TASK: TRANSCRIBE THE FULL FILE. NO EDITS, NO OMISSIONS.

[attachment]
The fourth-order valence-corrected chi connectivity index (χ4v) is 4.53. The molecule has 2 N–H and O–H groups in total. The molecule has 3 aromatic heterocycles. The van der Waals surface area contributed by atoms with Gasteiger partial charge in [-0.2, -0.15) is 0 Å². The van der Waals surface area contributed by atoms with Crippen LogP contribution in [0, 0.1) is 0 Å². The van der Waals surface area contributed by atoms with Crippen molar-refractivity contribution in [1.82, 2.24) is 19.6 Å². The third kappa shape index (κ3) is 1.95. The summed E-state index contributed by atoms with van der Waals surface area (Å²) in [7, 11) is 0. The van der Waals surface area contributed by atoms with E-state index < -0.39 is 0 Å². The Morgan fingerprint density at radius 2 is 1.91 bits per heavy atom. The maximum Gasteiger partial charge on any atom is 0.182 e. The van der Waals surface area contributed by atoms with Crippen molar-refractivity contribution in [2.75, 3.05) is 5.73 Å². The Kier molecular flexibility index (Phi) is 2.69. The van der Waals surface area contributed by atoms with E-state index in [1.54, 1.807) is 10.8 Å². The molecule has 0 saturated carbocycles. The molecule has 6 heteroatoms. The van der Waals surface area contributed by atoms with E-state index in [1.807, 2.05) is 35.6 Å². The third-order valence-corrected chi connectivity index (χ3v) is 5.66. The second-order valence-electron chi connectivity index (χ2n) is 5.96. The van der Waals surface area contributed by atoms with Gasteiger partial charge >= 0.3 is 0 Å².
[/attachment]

The fourth-order valence-corrected chi connectivity index (χ4v) is 4.53. The molecule has 2 N–H and O–H groups in total. The molecule has 3 aromatic heterocycles. The van der Waals surface area contributed by atoms with Gasteiger partial charge in [-0.2, -0.15) is 0 Å². The van der Waals surface area contributed by atoms with Crippen LogP contribution in [0, 0.1) is 0 Å². The van der Waals surface area contributed by atoms with Crippen molar-refractivity contribution in [1.82, 2.24) is 19.6 Å². The third kappa shape index (κ3) is 1.95. The summed E-state index contributed by atoms with van der Waals surface area (Å²) in [7, 11) is 0. The van der Waals surface area contributed by atoms with E-state index < -0.39 is 0 Å². The Morgan fingerprint density at radius 2 is 1.91 bits per heavy atom. The maximum Gasteiger partial charge on any atom is 0.182 e. The van der Waals surface area contributed by atoms with Crippen molar-refractivity contribution in [2.75, 3.05) is 5.73 Å². The Kier molecular flexibility index (Phi) is 2.69. The van der Waals surface area contributed by atoms with E-state index in [1.54, 1.807) is 10.8 Å². The molecule has 0 saturated carbocycles. The molecule has 6 heteroatoms. The van der Waals surface area contributed by atoms with E-state index in [1.807, 2.05) is 35.6 Å². The third-order valence-corrected chi connectivity index (χ3v) is 5.66. The second-order valence-electron chi connectivity index (χ2n) is 5.96. The van der Waals surface area contributed by atoms with Gasteiger partial charge >= 0.3 is 0 Å².